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Prevention of early child disruptive behavior: A latent growth curve analysis

ProQuest Dissertations and Theses, 2009
Dissertation
Author: Amanda M Pearl
Abstract:
Parent training (PT) is one of the most efficacious methods to prevent and treat disruptive behavior problems in children (Serketich & Dumas, 1996).Unfortunately, the exact mechanisms are not thoroughly understood and maintenance of gains following PT has been found to be lacking. The current study investigated the trajectory of child disruptive behavior and dysfunctional parental disciplinary styles following PT, as well as how these trajectories vary by child gender, ethnicity, and socioeconomic (SES) status. The results indicated that child disruptive behavior and dysfunctional parenting styles decreased over time. More specifically, child anger/aggression and dysfunctional parenting styles were found to decrease more rapidly for females, minorities, and high SES children. Implications for PT as prevention of child disruptive behavior are discussed.

TABLE OF CONTENTS

Page

LIST OF TABLES . . . . . . . . . . . . . . . . . . . . . iv

LIST OF FIGURES . . . . . . . . . . . . . . . . . . . . . v

ABSTRACT . . . . . . . . . . . . . . . . . . . . . . . vii

INTRODUCTION . . . . . . . . . . . . . . . . . . . . . 1

Parent Training (PT) . . . . . . . . . . . . . . . . . . . 2 Factors Associated With Efficacy of PT . . . . . . . . . . . . 5 Child Gender . . . . . . . . . . . . . . . . . . . 5 Child Ethnicity and SES. . . . . . . . . . . . . . . . 7 Present Study . . . . . . . . . . . . . . . . . . . . . 9

METHOD . . . . . . . . . . . . . . . . . . . . . . . . 14

Participants . . . . . . . . . . . . . . . . . . . . . . 14 Procedures . . . . . . . . . . . . . . . . . . . . . . 15 Measures. . . . . . . . . . . . . . . . . . . . . . . 15 Child Disruptive Behavior . . . . . . . . . . . . . . . 15 Parent Disciplinary Style . . . . . . . . . . . . . . . 16 Attendance . . . . . . . . . . . . . . . . . . . . 17 SES Index . . . . . . . . . . . . . . . . . . . . 17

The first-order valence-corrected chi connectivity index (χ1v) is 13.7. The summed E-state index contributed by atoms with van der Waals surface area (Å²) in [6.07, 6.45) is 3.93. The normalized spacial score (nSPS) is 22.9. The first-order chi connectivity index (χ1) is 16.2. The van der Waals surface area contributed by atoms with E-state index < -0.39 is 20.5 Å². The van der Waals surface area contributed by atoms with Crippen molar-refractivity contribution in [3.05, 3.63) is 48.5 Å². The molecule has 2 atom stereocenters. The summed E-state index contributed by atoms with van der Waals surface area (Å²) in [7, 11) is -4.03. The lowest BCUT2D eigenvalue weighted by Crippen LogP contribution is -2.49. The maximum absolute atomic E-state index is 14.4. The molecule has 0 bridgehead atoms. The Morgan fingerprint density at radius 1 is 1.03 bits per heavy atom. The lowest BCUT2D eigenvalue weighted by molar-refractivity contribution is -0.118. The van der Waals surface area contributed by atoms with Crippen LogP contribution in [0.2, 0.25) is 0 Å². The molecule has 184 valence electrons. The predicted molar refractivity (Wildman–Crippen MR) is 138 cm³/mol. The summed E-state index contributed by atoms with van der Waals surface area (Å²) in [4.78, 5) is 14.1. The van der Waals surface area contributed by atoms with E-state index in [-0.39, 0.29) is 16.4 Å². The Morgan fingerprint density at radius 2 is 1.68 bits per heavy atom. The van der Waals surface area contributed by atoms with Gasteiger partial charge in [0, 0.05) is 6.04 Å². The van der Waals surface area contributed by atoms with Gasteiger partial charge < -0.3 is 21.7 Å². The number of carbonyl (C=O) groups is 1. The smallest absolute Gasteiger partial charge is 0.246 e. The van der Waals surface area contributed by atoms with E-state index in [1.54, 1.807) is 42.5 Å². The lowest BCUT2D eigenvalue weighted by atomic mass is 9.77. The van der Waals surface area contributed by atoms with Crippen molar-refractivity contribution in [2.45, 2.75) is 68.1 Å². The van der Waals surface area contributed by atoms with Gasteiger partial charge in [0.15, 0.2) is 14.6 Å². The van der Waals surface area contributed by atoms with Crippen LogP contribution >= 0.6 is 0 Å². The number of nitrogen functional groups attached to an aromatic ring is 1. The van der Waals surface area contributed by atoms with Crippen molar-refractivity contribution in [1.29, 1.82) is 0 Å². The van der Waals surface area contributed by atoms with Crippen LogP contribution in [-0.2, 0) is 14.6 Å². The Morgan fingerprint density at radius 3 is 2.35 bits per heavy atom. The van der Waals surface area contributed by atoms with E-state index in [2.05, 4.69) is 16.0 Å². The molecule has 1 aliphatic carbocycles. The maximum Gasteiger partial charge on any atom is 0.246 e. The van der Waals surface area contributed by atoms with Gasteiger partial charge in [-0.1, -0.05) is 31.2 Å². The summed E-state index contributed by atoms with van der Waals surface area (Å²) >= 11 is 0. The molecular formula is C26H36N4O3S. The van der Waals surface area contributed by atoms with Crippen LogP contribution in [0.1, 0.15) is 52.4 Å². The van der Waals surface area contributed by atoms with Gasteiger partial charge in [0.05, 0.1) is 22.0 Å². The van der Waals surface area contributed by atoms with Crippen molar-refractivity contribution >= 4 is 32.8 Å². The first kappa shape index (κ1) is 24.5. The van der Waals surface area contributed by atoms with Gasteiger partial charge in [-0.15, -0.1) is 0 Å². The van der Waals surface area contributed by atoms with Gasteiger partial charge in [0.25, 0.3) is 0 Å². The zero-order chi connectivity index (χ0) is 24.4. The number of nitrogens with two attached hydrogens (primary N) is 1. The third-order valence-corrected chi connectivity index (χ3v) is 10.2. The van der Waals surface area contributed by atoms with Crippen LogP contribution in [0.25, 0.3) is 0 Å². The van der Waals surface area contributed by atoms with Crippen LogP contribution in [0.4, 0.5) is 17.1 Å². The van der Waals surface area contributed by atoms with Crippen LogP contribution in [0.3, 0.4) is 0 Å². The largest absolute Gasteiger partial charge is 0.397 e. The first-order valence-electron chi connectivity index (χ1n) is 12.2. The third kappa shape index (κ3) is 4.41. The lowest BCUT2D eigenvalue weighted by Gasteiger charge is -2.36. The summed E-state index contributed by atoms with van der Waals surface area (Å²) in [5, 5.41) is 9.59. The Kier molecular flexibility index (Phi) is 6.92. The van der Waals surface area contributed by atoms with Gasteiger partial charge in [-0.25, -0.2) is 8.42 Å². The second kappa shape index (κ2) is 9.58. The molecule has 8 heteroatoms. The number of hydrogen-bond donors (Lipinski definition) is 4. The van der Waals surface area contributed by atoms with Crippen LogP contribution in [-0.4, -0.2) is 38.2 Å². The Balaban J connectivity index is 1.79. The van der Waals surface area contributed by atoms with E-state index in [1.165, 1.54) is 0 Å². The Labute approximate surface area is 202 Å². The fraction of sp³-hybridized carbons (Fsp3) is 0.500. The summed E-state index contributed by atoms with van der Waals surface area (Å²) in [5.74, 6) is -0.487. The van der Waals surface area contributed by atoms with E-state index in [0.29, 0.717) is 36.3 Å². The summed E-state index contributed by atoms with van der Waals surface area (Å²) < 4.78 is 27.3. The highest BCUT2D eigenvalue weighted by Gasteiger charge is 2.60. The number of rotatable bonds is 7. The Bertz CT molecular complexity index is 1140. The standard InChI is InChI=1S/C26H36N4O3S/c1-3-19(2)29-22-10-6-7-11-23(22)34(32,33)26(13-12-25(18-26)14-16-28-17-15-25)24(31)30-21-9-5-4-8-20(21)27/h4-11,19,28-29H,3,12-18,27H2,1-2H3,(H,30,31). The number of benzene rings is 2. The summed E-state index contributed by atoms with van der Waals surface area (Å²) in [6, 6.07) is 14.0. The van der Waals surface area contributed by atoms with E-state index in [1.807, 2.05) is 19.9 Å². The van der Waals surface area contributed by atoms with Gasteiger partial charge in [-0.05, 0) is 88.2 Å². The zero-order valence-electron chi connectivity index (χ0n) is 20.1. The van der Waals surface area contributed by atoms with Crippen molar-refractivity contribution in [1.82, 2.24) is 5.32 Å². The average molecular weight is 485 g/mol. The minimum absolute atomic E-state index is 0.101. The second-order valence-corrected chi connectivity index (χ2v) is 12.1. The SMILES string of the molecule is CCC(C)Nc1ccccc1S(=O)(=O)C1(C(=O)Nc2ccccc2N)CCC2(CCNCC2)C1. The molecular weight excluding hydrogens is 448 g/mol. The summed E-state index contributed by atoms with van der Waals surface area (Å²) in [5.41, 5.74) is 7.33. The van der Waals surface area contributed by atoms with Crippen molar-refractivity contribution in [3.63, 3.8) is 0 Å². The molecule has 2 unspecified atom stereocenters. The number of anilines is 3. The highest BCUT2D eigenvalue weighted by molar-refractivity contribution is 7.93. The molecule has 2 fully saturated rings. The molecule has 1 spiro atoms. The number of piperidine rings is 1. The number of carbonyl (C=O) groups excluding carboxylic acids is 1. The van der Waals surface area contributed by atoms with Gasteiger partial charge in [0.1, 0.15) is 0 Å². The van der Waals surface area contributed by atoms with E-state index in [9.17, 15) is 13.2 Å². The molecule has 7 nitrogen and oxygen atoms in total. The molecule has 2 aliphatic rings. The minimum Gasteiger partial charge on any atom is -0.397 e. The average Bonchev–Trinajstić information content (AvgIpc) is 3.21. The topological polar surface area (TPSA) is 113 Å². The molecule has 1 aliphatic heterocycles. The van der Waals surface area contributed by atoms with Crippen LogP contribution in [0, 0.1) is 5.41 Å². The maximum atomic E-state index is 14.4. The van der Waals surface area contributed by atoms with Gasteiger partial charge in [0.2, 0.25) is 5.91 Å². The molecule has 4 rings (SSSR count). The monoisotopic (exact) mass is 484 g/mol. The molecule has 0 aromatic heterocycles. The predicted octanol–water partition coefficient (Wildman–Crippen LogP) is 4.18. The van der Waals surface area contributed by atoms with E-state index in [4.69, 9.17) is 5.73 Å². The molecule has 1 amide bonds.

RESULTS . . . . . . . . . . . . . . . . . . . . . . . . 18

Preliminary Analyses. . . . . . . . . . . . . . . . . . . 22 Latent Growth Analyses . . . . . . . . . . . . . . . . . 24 Two-Factor LGM . . . . . . . . . . . . . . . . . . 24 Multivariate or Associative LGM . . . . . . . . . . . . 26 Multiple-Sample LGM . . . . . . . . . . . . . . . . 27 Post-Hoc Analyses . . . . . . . . . . . . . . . . . . . 32

DISCUSSION . . . . . . . . . . . . . . . . . . . . . . . 38

iii Page

Limitations . . . . . . . . . . . . . . . . . . . . . . 43 Implications . . . . . . . . . . . . . . . . . . . . . 45

LIST OF REFERENCES . . . . . . . . . . . . . . . . . . . 47

APPENDICES

Appendix A. . . . . . . . . . . . . . . . . . . . . . 63 Appendix B. . . . . . . . . . . . . . . . . . . . . . 70

VITA . . . . . . . . . . . . . . . . . . . . . . . . . . 85

iv

LIST OF TABLES

Appendix Table Page

1. Descriptive Statistics . . . . . . . . . . . . . . . . . 63

2. Cronbach’s Alphas. . . . . . . . . . . . . . . . . . 63

3. Pearson Product Moment Correlations, Means, and Standard Deviations Among Predictor and Outcome Variables . . . . . . 64

4. Parameter Estimates and Fit Indices for Two-Factor LGMs . . . . 65

5. Parameter Estimates and Fit Indices for Associative LGM. . . . . 65

6. Fit Indices for Multiple-Sample LGMs . . . . . . . . . . . 66

7. Parameter Estimates for Multiple-Sample LGMs (ECBI – I) . . . . 67

8. Chi-Square Difference Test for Multiple-Sample LGMs (ECBI – I). . . . . . . . . . . . . . . . . . . . . 67

9. Parameter Estimates for Multiple-Sample LGMs (SCBE – AA) . . . 68

10. Chi-Square Difference Test for Multiple-Sample LGMS (SCBE – AA) . . . . . . . . . . . . . . . . . . . 68

11. Parameter Estimates for Multiple-Sample LGMs (PS – TOT). . . . 69

12. Chi-Square Difference Test for Multiple-Sample LGMS (PS – TOT) . . . . . . . . . . . . . . . . . . . . 69

v

LIST OF FIGURES

Appendix Figure Page

1. Univariate, 2-factor LGM . . . . . . . . . . . . . . . 70

2. Univariate, 3-factor LGM . . . . . . . . . . . . . . . 71

3. Multivariate or associative LGM . . . . . . . . . . . . . 72

4. Multiple-sample LGM . . . . . . . . . . . . . . . . 73

5. Trajectory of intensity of child disruptive behavior (ECBI – I) over time . . . . . . . . . . . . . . . . . . . . . 74

6. Trajectory of child anger/aggression (SCBE – AA) over time. . . . 75

7. Trajectory of dysfunctional parenting styles (PS) over time . . . . 76

8. Simultaneous trajectories of intensity of child disruptive behavior (ECBI – I) and child anger/aggression (SCBE – AA) over time . . . 77